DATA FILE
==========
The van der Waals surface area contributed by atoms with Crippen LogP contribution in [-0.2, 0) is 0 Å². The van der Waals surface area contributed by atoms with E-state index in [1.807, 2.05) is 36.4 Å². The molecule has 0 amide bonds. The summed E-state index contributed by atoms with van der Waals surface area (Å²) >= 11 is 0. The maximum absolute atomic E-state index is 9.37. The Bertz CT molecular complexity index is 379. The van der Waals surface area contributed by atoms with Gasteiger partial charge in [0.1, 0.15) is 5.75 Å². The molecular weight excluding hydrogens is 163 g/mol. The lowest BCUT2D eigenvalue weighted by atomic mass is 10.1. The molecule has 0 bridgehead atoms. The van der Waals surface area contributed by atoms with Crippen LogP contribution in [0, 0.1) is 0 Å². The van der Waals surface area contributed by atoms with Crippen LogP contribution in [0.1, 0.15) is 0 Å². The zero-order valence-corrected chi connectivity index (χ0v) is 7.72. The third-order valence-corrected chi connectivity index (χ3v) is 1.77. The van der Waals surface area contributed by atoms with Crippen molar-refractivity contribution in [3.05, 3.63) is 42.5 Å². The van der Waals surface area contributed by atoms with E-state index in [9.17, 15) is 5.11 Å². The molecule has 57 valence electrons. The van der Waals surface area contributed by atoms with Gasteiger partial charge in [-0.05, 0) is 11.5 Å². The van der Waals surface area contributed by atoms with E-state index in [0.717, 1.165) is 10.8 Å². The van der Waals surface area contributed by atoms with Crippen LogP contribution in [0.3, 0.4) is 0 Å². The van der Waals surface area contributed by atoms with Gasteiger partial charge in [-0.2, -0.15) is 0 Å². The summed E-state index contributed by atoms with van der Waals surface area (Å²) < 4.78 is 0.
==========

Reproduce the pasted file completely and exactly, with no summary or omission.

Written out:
The van der Waals surface area contributed by atoms with Crippen LogP contribution in [-0.2, 0) is 0 Å². The van der Waals surface area contributed by atoms with E-state index in [1.807, 2.05) is 36.4 Å². The molecule has 0 amide bonds. The summed E-state index contributed by atoms with van der Waals surface area (Å²) >= 11 is 0. The maximum absolute atomic E-state index is 9.37. The Bertz CT molecular complexity index is 379. The van der Waals surface area contributed by atoms with Gasteiger partial charge in [0.1, 0.15) is 5.75 Å². The molecular weight excluding hydrogens is 163 g/mol. The lowest BCUT2D eigenvalue weighted by atomic mass is 10.1. The molecule has 0 bridgehead atoms. The van der Waals surface area contributed by atoms with Crippen LogP contribution in [0, 0.1) is 0 Å². The van der Waals surface area contributed by atoms with Crippen LogP contribution in [0.1, 0.15) is 0 Å². The zero-order valence-corrected chi connectivity index (χ0v) is 7.72. The third-order valence-corrected chi connectivity index (χ3v) is 1.77. The van der Waals surface area contributed by atoms with Crippen molar-refractivity contribution in [3.05, 3.63) is 42.5 Å². The van der Waals surface area contributed by atoms with E-state index in [9.17, 15) is 5.11 Å². The molecule has 57 valence electrons. The van der Waals surface area contributed by atoms with Gasteiger partial charge in [-0.05, 0) is 11.5 Å². The van der Waals surface area contributed by atoms with E-state index in [0.717, 1.165) is 10.8 Å². The van der Waals surface area contributed by atoms with Crippen LogP contribution in [0.3, 0.4) is 0 Å². The van der Waals surface area contributed by atoms with Gasteiger partial charge in [-0.2, -0.15) is 0 Å². The summed E-state index contributed by atoms with van der Waals surface area (Å²) < 4.78 is 0.